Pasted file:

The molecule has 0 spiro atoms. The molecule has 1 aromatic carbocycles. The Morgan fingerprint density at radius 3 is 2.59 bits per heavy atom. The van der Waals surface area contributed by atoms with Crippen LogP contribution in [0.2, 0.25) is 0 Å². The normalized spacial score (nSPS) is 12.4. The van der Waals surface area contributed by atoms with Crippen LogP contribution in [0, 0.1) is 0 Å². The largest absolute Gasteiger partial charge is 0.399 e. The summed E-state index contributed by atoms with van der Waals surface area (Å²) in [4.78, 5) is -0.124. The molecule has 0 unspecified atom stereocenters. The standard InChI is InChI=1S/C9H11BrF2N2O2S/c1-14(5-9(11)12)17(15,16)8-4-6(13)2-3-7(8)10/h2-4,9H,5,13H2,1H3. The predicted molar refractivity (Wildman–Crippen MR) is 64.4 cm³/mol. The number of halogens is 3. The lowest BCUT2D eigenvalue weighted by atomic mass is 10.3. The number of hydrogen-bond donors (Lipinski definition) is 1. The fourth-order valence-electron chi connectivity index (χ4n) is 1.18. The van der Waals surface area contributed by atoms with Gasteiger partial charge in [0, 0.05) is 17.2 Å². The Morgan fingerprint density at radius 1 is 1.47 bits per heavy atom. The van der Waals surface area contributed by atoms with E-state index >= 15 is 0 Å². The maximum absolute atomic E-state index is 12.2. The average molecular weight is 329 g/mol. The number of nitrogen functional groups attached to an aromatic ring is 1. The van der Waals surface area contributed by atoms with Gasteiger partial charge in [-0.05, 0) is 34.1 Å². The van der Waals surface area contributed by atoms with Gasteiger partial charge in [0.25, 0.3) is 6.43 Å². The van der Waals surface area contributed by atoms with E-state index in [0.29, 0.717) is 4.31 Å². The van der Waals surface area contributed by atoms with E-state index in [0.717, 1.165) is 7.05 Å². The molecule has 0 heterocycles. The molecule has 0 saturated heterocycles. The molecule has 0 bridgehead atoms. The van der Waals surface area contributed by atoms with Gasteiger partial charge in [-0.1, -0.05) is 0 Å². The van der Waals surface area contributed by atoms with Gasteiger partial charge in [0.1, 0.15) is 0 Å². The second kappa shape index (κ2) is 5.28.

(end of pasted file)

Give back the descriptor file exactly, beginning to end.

The molecule has 0 spiro atoms. The molecule has 1 aromatic carbocycles. The Morgan fingerprint density at radius 3 is 2.59 bits per heavy atom. The van der Waals surface area contributed by atoms with Crippen LogP contribution in [0.2, 0.25) is 0 Å². The normalized spacial score (nSPS) is 12.4. The van der Waals surface area contributed by atoms with Crippen LogP contribution in [0, 0.1) is 0 Å². The largest absolute Gasteiger partial charge is 0.399 e. The summed E-state index contributed by atoms with van der Waals surface area (Å²) in [4.78, 5) is -0.124. The molecule has 0 unspecified atom stereocenters. The standard InChI is InChI=1S/C9H11BrF2N2O2S/c1-14(5-9(11)12)17(15,16)8-4-6(13)2-3-7(8)10/h2-4,9H,5,13H2,1H3. The predicted molar refractivity (Wildman–Crippen MR) is 64.4 cm³/mol. The number of halogens is 3. The lowest BCUT2D eigenvalue weighted by atomic mass is 10.3. The number of hydrogen-bond donors (Lipinski definition) is 1. The fourth-order valence-electron chi connectivity index (χ4n) is 1.18. The van der Waals surface area contributed by atoms with Gasteiger partial charge in [0, 0.05) is 17.2 Å². The Morgan fingerprint density at radius 1 is 1.47 bits per heavy atom. The van der Waals surface area contributed by atoms with E-state index >= 15 is 0 Å². The maximum absolute atomic E-state index is 12.2. The average molecular weight is 329 g/mol. The number of nitrogen functional groups attached to an aromatic ring is 1. The van der Waals surface area contributed by atoms with Gasteiger partial charge in [-0.05, 0) is 34.1 Å². The van der Waals surface area contributed by atoms with Gasteiger partial charge in [0.25, 0.3) is 6.43 Å². The van der Waals surface area contributed by atoms with E-state index in [0.29, 0.717) is 4.31 Å². The van der Waals surface area contributed by atoms with E-state index in [0.717, 1.165) is 7.05 Å². The molecule has 0 heterocycles. The molecule has 0 saturated heterocycles. The molecule has 0 bridgehead atoms. The van der Waals surface area contributed by atoms with Gasteiger partial charge in [-0.1, -0.05) is 0 Å². The van der Waals surface area contributed by atoms with Gasteiger partial charge in [0.1, 0.15) is 0 Å². The second kappa shape index (κ2) is 5.28.